Hardy Gundlach is professor for information and media economy at the Hamburg University of Applied Sciences (HAW), Germany. Amongst others, he conducts a research project on the market effects of public service online media.
For me public value is …
… a term that indicates the interest in creating goods and services according to an expressed societal need. The public interest is that goods or services are to be provided outside of the market. There is an obligation for the economy or part of it to create certain goods and services. This obligation is present because the market supply is not considered sufficient.
The main challenges for research on public value
First of all, I wish to give a warning. Normally, concepts such as public value or public interest cannot be explained in a simple or concise manner. In addition, the concept cannot be explained in purely scientific terms; for example, the creation of public value cannot be explained by applying a single economic rule.
In order to clarify the public value of a good or service, one challenge is important to address: How can you link the microeconomic perspectives (e.g. of enterprises or management) together with the societal perspectives?
To answer the question how much public value or which value a given service has is a matter of examining the societal objectives. Although a service can make a contribution to public communication, a contribution alone is not sufficient to create public value. The societal objectives determine the specific quality that enables this contribution to be seen as providing public value. Hence, it is necessary to clarify what the societal objectives are.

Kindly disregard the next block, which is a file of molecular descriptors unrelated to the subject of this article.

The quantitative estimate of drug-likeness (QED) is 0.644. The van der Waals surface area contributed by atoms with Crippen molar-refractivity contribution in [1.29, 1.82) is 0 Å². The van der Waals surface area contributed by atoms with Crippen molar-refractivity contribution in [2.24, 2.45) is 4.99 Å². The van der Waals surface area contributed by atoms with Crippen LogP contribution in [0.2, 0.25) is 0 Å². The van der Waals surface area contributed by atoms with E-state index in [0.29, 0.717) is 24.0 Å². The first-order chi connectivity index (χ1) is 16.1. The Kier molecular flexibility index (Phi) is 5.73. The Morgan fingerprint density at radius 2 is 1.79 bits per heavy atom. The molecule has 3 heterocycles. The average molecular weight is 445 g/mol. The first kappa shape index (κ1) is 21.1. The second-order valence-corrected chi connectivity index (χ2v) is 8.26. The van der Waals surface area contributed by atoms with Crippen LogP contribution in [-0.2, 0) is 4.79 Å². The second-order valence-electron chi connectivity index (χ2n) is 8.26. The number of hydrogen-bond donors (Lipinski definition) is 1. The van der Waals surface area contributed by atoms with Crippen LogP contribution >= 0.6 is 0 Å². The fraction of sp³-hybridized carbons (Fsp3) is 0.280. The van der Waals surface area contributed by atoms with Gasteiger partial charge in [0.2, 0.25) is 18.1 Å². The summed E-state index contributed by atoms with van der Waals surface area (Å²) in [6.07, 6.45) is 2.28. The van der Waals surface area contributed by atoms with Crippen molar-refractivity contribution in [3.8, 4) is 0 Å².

However, societal objectives provide a further challenge for research on the topic of public value. That is because democratic policy usually pursues several objectives simultaneously. This can lead to conflicts between different objectives. For example: On the one hand, public service broadcasting should offer socioculturally valuable content, but on the other hand, they should also serve the media needs of the majority.
„My expectations toward the project “Public Value goes international” are …
… an European comparison between the institutions of public service broadcasting (PSB). The international comparison should be used to understand the role of PSB in the European societies. Moreover, it should also be used to discover European trends, more precisely trends with respect to the strategies and trends regarding the objectives of PSB. For example, what are the trends in financing public service broadcasting? The comparison should also be used to explain the future of PSB.
Vienna is …
1. Sigmund Freud
2. Ludwig Wittgenstein
4. Vienna Circle
Gundlach, Hardy & Gennis, Martin (2013). Wandel und Zukunft des Public Service Broadcasting in der Digital- und Internetökonomie. In Seufert, Wolfgang & Sattelberger, Felix (Eds.), Langfristiger Wandel von Medienstrukturen: Theorie, Methoden, Befunde (pp. 259–280). Baden-Baden: Nomos.
Gundlach, Hardy & Gennis, Martin (2013). Impact of Public Broadcaster’s Internet Services on Market. In Puppis, Manuel; Künzler, Matthias & Jarren, Otfried (Eds.), Media Structures and Media Performance: Medienstrukturen und Medienperformanz (pp. 233–256). Relation: Vol. 4. Wien: Österreichische Akademie der Wissenschaften.
Gundlach, Hardy & Seufert, Wolfgang (2012). Medienregulierung in Deutschland: Ziele, Konzepte, Maßnahmen. Baden-Baden: Nomos.
Gundlach, Hardy (Ed.) (2011). Public Value in der Digital- und Internetökonomie. Köln: Herbert von Halem.
Gundlach, Hardy (2010). Ökonomische Analyse des Public Value öffentlich-rechtlicher Telemedien. In Medien Journal, 34 (2), 28–39.